Bonking twenty feet from your fridge
A new study shows most indoor cyclists don't fuel their rides—or races—properly.
The Upshot, Upfront:
When it comes to fueling, treat your indoor workouts the same way you treat your outdoor workouts.
On occasion, it’s okay to eat that donut or cookie or whatever.
My cycling posse recently started what will soon become a time-honored tradition. Every Friday, we meet at Stupid-Hour-to-Wake-Up o’clock and ride to a random, Yelp-approved donut shop in Los Angeles for pastries and coffee. After that, we find the closest needlessly steep hill and plow up it, praying the donuts will not repeat on us. We call it The Donut Seeking Ride (DSR).
As an exercise nutrition expert, should I be bragging about the DSR? Probably not, but as John Steinbeck famously wrote in his acclaimed nutrition treatise, The Grapes of Wrath, “A man got to eat a donut when he got to eat a donut.”
Or something like that.
Besides, a donut’ll set you back about 200-300 calories, which is right in line with the CLIF Bar or multiple gels that most cyclist shove into their jersey pockets for a 50-mile, occasionally intense ride like the DSR.
Which brings me to my point. Most cyclists understand the benefits of fueling with carbs on longer rides. Sure, we might skip the feed if we’re trying to train our bodies to utilize fat stores more efficiently, but we always have something stashed, just in case.
But indoor cyclists? Not so much. A new cross-sectional study in the British Journal of Nutrition suggests that indoor cyclists tend not to meet sufficient carbohydrate needs before, during, and after saddle-time. This oversight occurs during both training and racing, regardless of athlete level.
It totally makes sense. One of the appeals of platforms like Zwift is the ability to hop on your bike and get a legit workout without the 28-point checklist required for an outdoor excursion, including packing fuel. Hell, you don’t even have to wear pants in Watopia. (I’ve experimented with this and strongly advise against it.)
But the findings aren’t that dire, considering the study didn’t look at overall diet—just pre/during/post effort feeding. This matters because, if you have a reasonably healthy diet, you should have the glycogen stores for any sub-hour effort, which is the norm for most indoor rides.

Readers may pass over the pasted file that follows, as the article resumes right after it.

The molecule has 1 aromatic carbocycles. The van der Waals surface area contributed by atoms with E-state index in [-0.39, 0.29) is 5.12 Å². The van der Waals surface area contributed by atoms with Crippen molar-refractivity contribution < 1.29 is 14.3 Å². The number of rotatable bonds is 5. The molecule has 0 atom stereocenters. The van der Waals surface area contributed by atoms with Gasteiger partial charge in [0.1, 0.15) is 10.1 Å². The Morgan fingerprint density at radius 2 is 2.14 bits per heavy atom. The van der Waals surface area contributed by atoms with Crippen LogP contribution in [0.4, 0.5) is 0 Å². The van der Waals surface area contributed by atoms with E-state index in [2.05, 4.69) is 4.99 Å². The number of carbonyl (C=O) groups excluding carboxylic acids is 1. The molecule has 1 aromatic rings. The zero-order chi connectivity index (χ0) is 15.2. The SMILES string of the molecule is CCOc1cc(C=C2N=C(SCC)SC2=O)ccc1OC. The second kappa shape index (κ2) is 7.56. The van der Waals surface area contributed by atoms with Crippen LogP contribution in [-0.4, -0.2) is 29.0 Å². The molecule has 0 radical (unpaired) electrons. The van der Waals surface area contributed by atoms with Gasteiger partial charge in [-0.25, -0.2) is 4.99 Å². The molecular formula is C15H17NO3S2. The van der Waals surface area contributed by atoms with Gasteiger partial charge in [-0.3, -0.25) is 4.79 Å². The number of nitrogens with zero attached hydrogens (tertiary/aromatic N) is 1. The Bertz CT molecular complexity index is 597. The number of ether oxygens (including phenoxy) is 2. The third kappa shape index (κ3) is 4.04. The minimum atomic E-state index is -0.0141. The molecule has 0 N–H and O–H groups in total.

Fueling becomes more important with rides that go past 90 minutes—but even riders doing two-hour-plus efforts failed to eat enough. Even this might be okay (sort of) since training with reduced carbs (“training low”) occasionally has been shown to improve endurance performance.
The part I don’t get is the riders who didn’t fuel properly before races. I know I just said you generally don’t need to fuel for shorter efforts, but note the conditional. When it comes to racing, there’s no point in taking chances with your nutrition! What’s more, pre-race feeding is a much tastier speed/power insurance plan than weight doping, from both a culinary and ethical perspective.
What should your pre-race feeding strategy be? Recently, the Supersapiens blog recommended either a solid, balanced meal four hours before the race or a smaller, carby snack within 20 minutes of start. This varies slightly from standard recommendations, but their logic, based on readings from the Abbott Libre Sense Glucose Sport Biosensors their athletes use, is pretty compelling. The gist is that these two strategies will assure a steadier during-race blood sugar level because you won’t approach the starting line in the middle of a blood sugar dip.
And if you want to celebrate your victory with a post-race donut, I won’t get in your way.
P.S. Thanks to The Zommuniqué for turning me on to this study.
P.P.S. Any thoughts on this article? Please comment! And send it to your friends! And your kids—because that’s what kids love, getting forwarded emails from their parents on supposedly “interesting” topics!